Christ United Methodist Church
The Eighth Sunday after Pentecost
Jackson H. Day, July 18, 1999
Matthew 13:24-30, 36-43
We've been hearing a series of comments from Jesus about planting. Last week we heard the parable of the sower, in which some seeds fall on rocks, some amidst thorns that choke them, and some in fertile soil. Today we have the parable of the weeds, in which we discover that what comes up doesn't always resemble what was planted.
Well, we don't need Jesus Christ to tell us what to do with weeds in our gardens!
Most of us would agree with Dag Hammarksjold who wrote in his book Markings "he who wants to keep his garden tidy does not reserve a plot for weeds.(1) And it's not just a matter of tidiness. Weeds take water and light from the plants we are trying to grow. If they grow close enough, weeds can choke the plants. Whether you've tilled a field, had a garden plot, kept a flower bed, or even grown a plotted plant indoors, there's no place for weeds when we grow plants.
Or when we grow anything else. I thought of five things that many of us might consider the most important things in our lives, and they all require cultivation:
All of this fits easily with last week's Gospel reading, the parable of the sower. Plant your seeds in good soil, not the rocks, not the thorns, not the pathway, and you will have a good crop in your gardens.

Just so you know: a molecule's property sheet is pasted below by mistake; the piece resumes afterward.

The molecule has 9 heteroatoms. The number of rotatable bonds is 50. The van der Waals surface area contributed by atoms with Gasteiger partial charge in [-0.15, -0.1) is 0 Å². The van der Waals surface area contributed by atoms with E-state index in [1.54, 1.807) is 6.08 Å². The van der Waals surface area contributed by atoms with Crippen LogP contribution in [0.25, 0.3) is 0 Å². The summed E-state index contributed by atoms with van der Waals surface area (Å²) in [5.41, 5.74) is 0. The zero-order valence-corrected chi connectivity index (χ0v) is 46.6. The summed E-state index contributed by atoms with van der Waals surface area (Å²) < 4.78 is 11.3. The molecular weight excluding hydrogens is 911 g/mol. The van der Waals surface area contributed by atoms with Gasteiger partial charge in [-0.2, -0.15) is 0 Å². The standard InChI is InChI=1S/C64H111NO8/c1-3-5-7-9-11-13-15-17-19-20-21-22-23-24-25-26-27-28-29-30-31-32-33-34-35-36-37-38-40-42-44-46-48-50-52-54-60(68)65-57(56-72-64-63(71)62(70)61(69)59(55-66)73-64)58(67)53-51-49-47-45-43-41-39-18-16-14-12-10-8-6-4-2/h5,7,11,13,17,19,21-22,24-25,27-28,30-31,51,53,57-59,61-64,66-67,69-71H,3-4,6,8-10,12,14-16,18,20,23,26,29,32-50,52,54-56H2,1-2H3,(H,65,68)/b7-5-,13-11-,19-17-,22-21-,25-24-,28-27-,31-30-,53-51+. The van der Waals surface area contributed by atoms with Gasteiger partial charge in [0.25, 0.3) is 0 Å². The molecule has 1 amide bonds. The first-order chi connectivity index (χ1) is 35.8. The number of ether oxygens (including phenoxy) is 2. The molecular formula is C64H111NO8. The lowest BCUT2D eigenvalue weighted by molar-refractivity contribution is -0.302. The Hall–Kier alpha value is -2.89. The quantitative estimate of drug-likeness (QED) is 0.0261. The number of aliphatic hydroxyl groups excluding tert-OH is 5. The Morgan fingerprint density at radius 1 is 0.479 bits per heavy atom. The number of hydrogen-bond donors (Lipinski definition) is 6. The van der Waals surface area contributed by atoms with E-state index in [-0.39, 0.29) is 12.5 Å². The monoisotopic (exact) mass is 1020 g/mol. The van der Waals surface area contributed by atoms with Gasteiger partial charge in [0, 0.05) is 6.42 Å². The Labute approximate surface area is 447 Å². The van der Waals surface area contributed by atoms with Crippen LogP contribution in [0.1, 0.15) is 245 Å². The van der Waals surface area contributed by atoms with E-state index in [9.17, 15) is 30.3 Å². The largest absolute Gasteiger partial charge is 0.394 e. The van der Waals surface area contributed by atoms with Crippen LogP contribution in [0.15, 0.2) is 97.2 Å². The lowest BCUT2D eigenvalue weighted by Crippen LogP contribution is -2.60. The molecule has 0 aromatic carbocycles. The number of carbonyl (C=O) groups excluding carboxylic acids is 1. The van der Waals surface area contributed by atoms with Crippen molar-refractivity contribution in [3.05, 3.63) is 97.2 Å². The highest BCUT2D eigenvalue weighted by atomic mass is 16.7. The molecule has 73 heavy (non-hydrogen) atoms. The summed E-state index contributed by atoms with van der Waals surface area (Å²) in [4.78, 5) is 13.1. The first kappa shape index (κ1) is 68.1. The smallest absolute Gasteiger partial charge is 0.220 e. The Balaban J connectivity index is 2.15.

But not this week. This week, Jesus says, "don't pull the weeds. Let them grow together. God will take care of it later." Whatever does he have in mind?
I did a little research on this troublesome text.
First, I did some analysis of the text itself.
Second, I reviewed the previous four chapters of Matthew to try to get a feeling for what was happening for Jesus at that time and what he was dealing with. In those chapters
Third, I tried to imagine what it was like for Jesus, this young Jewish man, barely 30, intensely committed to God and his people, going from place to place in a land occupied by pagan Rome in which his own peoples' leaders act as Roman puppets. Some who hear Jesus are filled with hope and joy while others are filled with anger and rejection and plans for retalliation. We know from the stories of the crucifixion that the disciples carried weapons, as would anyone wandering about the dangerous, lawless countryside in those days.
And so those around Jesus, sensing the growing danger around them and the limits of their own weapons, must be asking, "shall we strike first? Shall we kill the people who disagree with us now, while we still have a chance?"